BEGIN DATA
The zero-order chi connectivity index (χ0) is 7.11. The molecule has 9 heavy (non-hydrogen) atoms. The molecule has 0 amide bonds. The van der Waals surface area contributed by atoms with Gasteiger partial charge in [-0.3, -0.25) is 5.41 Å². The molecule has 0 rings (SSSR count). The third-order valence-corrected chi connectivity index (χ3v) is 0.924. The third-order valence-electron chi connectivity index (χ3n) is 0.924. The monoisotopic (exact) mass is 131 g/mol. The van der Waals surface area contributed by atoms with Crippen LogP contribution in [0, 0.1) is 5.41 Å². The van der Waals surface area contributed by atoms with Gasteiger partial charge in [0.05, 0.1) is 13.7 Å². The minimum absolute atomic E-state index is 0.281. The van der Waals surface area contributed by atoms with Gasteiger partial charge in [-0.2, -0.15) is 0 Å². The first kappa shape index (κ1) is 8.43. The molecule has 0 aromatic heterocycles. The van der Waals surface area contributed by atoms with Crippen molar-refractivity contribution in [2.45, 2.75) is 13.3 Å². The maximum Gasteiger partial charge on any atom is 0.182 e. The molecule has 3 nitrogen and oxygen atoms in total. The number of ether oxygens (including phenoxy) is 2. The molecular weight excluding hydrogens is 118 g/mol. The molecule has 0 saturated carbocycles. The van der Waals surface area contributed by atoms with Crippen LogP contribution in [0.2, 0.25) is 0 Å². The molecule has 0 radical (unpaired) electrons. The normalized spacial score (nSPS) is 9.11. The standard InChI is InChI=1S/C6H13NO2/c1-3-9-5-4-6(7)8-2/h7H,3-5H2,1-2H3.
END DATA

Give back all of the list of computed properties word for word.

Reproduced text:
The zero-order chi connectivity index (χ0) is 7.11. The molecule has 9 heavy (non-hydrogen) atoms. The molecule has 0 amide bonds. The van der Waals surface area contributed by atoms with Gasteiger partial charge in [-0.3, -0.25) is 5.41 Å². The molecule has 0 rings (SSSR count). The third-order valence-corrected chi connectivity index (χ3v) is 0.924. The third-order valence-electron chi connectivity index (χ3n) is 0.924. The monoisotopic (exact) mass is 131 g/mol. The van der Waals surface area contributed by atoms with Crippen LogP contribution in [0, 0.1) is 5.41 Å². The van der Waals surface area contributed by atoms with Gasteiger partial charge in [0.05, 0.1) is 13.7 Å². The minimum absolute atomic E-state index is 0.281. The van der Waals surface area contributed by atoms with Gasteiger partial charge in [-0.2, -0.15) is 0 Å². The first kappa shape index (κ1) is 8.43. The molecule has 0 aromatic heterocycles. The van der Waals surface area contributed by atoms with Crippen molar-refractivity contribution in [2.45, 2.75) is 13.3 Å². The maximum Gasteiger partial charge on any atom is 0.182 e. The molecule has 3 nitrogen and oxygen atoms in total. The number of ether oxygens (including phenoxy) is 2. The molecular weight excluding hydrogens is 118 g/mol. The molecule has 0 saturated carbocycles. The van der Waals surface area contributed by atoms with Crippen LogP contribution in [0.2, 0.25) is 0 Å². The molecule has 0 radical (unpaired) electrons. The normalized spacial score (nSPS) is 9.11. The standard InChI is InChI=1S/C6H13NO2/c1-3-9-5-4-6(7)8-2/h7H,3-5H2,1-2H3.